A Muslim Woman Who Challenges Stereotypes

Dr. Hawa Abdi

Among the many stereotypes about Islam is the idea that Muslim women are oppressed and cannot make change and that Muslims never stand up to violenceDr. Hawa Abdi contradicts both stereotypes. She challenged an extremist group within her own country and, along with her daughters, was named Glamour Magazine’s Women of the Year. I decided to write about her because of her courage to challenge those in her community who are not acting within the true spirit of Islam.

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Female Fans Fight for Rights

Sihem Bouyahia is an activist and student in Algiers, Algeria, and is an alumnae of the 2009-2010 National Democratic Institute’s Young Women’s Leadership Academy, held in part by the University of Wisconsin-Madison.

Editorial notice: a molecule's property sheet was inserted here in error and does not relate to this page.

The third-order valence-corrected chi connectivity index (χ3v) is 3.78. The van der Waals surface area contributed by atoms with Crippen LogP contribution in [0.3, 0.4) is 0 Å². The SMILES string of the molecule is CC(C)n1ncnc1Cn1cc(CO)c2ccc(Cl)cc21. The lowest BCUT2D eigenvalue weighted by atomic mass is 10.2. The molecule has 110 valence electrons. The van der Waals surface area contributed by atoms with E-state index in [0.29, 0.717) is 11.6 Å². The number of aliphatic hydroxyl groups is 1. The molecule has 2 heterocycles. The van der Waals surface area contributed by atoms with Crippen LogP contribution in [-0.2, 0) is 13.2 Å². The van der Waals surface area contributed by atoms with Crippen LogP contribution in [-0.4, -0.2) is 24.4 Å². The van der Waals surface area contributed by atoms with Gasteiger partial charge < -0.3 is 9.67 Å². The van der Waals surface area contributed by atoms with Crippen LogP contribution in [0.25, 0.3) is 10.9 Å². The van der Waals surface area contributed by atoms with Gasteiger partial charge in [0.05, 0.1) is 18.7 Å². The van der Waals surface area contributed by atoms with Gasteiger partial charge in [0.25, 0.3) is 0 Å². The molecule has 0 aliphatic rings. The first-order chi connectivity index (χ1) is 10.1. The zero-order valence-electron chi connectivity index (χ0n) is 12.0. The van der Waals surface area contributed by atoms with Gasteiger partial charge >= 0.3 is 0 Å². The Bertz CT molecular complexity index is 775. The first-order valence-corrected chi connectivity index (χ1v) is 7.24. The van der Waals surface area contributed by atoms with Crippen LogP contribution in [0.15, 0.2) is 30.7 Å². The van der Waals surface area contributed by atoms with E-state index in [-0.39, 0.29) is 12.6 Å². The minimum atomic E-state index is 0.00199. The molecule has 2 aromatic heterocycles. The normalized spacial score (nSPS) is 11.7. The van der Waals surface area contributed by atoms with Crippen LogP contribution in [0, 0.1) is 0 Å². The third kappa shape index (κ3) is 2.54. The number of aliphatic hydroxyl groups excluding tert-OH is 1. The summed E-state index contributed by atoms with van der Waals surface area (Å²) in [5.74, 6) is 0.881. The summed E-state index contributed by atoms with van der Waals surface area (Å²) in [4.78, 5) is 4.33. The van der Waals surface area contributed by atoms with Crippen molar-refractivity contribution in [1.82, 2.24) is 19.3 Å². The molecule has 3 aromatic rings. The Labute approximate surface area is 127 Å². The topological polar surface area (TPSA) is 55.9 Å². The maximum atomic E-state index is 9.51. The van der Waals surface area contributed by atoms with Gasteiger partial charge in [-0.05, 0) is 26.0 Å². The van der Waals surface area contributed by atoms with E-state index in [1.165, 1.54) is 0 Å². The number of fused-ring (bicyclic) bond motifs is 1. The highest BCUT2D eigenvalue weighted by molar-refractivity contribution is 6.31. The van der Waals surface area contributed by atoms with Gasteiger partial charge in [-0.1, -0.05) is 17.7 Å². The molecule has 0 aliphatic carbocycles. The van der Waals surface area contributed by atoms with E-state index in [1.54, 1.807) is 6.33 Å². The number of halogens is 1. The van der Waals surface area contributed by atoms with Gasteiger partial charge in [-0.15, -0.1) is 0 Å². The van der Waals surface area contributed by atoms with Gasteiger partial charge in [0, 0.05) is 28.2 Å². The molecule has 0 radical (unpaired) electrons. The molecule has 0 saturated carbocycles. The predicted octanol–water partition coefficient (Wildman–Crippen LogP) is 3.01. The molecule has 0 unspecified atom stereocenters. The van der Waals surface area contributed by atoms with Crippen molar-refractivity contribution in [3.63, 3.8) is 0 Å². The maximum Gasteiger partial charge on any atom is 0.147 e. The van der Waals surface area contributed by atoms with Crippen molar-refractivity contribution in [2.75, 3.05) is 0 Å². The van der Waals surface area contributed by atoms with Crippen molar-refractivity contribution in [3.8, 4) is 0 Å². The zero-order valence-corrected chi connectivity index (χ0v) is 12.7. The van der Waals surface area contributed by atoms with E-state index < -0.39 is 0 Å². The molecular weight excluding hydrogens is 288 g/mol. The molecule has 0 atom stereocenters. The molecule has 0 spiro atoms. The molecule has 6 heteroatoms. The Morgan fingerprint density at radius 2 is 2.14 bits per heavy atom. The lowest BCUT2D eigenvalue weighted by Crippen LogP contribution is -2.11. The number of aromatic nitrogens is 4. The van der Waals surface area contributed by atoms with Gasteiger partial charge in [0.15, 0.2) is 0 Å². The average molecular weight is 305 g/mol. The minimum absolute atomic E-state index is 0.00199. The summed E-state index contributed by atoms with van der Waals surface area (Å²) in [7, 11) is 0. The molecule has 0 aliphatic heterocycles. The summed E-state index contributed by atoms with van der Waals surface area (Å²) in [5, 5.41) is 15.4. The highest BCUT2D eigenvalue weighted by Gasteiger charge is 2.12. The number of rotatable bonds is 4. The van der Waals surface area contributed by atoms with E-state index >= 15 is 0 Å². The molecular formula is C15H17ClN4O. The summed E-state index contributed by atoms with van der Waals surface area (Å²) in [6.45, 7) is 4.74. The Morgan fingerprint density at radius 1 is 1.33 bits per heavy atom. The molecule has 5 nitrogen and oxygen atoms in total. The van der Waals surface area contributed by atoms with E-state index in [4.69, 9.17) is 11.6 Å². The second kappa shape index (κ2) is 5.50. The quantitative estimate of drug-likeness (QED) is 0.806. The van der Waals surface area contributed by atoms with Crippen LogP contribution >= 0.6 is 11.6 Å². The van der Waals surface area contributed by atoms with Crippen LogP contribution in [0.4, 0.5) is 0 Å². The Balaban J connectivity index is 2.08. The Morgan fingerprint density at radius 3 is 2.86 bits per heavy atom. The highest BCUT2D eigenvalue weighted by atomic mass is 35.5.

As a girl I always dreamt of attending a soccer game instead of watching my favourite players on TV. But in the North African region and specifically in Algeria, access to soccer stadiums is limited as far as women are concerned, despite there being no national law banning such access. Nor is attending games an illicit activity in the Islamic religion. For instance, in an Arab and Muslim country such as Egypt, women are free to attend any soccer game. Why is it not the case in my country?

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Senegal: Conversation at Gaston Berger University

In January 2009, several UW-Madison professors visited Senegal, where a Muslim majority and a Christian minority peacefully coexist. You can watch an overview of this trip in part one of this series, and the professors’ conversation with a prominent Imam in part two. The group also stopped at Gaston Berger University in Saint Louis where they talked to Senegalese friends about the country’s religious tolerance.